Well, the year didn’t really begin the way we had hoped, (understatement!) but, the vaccine is out there now, which although a slow process, will eventually save us from the Coronavirus,. So it looks like the world will eventually start spinning again! )Arms, legs, fingers and eyes crossed!)
We will all be able to slowly get back to some sense of normality, and hopefully, some time soon, give eachother a much needed hug! We don’t want to ever hear that IVF clinics need to shut or that treatment needs to be halted. We want green lights and happiness for 2021!!
Oh wait..but what about Brexit
Surely this is not going to affect fertility treatment? We turned to our finance expert Dimitris Kavakas from Redia IVF and asked him your questions regarding Brexit and fertility treatment.
Will Brexit impact the supply of medicines, medical devices and donor sperm?
With the deal signed I think we are not going to face any supply issues.
Could this mean that the cost of IVF in the UK would potentially increase, especially with regards to the cost of medication?
I believe in the long run there will not be any significant cost increases, however, because the market needs to adapt to the new procedures, there might be an instability in prices in the short run. Any price increases will be eventually be offset by the strengthened Sterling that has already started its recovery following the Brexit deal.
How will Brexit affect people travelling abroad for fertility treatment? Will we need to fill out visas each time we travel for appointments? (We will neeed to make two trips to our clinic)
The only thing that would affect people is that they would need to have a valid passport for at least 6 months to be able to travel. There is no visa requirements for any of the EU countries and people are still free to travel for tourism. The length of stay for any British passport holder to the EU is 90 days in any given year, so that is more than enough to make several visits even if they are on a refund guarantee programme and need to make several cycles and transfers.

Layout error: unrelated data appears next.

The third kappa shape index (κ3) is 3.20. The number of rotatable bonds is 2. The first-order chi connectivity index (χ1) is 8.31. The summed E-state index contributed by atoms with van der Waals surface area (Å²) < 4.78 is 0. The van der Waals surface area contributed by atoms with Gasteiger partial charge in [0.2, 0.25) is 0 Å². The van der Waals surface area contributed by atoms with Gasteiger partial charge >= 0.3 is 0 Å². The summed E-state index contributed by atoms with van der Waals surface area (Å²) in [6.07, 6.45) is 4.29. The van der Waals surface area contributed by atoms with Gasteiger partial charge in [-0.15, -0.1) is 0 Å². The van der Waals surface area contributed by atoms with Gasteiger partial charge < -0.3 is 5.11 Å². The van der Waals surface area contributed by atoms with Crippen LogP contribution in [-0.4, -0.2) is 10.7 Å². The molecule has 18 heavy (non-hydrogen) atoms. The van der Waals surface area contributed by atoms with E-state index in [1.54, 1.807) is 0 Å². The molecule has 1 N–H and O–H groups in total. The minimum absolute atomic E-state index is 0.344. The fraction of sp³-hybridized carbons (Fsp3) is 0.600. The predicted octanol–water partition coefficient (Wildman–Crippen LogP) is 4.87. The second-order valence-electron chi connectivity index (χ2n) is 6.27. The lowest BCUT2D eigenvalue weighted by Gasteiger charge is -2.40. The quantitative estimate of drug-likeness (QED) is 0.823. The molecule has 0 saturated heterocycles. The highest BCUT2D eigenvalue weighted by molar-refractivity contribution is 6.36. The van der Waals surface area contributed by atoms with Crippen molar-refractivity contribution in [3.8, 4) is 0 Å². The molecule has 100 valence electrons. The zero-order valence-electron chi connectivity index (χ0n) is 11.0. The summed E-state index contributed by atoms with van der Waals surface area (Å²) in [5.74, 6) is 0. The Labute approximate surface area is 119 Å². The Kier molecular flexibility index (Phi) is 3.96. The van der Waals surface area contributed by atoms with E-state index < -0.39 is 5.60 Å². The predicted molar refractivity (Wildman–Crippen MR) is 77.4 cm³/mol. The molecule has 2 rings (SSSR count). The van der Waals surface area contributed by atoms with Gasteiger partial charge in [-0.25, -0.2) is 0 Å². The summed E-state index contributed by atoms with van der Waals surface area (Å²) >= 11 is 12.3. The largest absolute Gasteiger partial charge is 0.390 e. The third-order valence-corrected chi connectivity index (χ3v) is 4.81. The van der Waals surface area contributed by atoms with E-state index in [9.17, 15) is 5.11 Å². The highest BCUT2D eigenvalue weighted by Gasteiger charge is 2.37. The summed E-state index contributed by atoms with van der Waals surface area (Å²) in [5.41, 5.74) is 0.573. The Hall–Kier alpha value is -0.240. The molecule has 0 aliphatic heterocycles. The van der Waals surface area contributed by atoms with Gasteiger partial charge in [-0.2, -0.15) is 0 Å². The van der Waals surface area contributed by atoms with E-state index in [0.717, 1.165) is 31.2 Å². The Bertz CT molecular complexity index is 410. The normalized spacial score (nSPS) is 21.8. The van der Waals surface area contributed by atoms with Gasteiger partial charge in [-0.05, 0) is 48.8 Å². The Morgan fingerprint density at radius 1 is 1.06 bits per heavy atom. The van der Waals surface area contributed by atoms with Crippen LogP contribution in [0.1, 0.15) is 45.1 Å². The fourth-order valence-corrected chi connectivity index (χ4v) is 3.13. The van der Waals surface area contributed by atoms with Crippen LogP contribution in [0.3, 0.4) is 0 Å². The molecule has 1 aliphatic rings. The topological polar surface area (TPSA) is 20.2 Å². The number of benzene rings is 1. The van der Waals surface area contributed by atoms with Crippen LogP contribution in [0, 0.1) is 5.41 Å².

With so much red tape, will there be longer waiting lists for clinics abroad due to the requirement of visas and paperwork?
No, there is not going to be any longer waiting lists and as mentioned above, Brexit is not going to affect travelling for tourism or treatments. It will only affect people who want to move abroad to get a job, this will not be possible anymore without a working visa, but for IVF treatment, there is no difference than before.
Will Brexit affect storage in the UK? What happens if there is a delay in shipping nitrogen to the UK? (Could this happen?)
This could have been be a dark scenario if there had been a no-deal Brexit. However, this is no longer a scenario now, since we have a deal that guarantees normalized relations with the EU and I don’t think we will ever face such issues.
Can I freeze my eggs abroad and keep them in storage there?
Sure, every clinic in any country offers this service to international fertility patients. What you have to have in mind, however, is that Brexit does affect the regulations for bringing the cryopreserved eggs back to the UK, if you ever need to. Easy cryo-transfers are secured withing the EU, however, now the UK is not in the EU, cryo-transfers between EU and non-EU countries follow more strict regulations and procedures. So it may mean that it would be easier to go abroad to do the IVF when you want to use your eggs.
If you have further questions, drop us a line at firstname.lastname@example.org
Huge thanks to Dimitris Kavakas from Redia IVF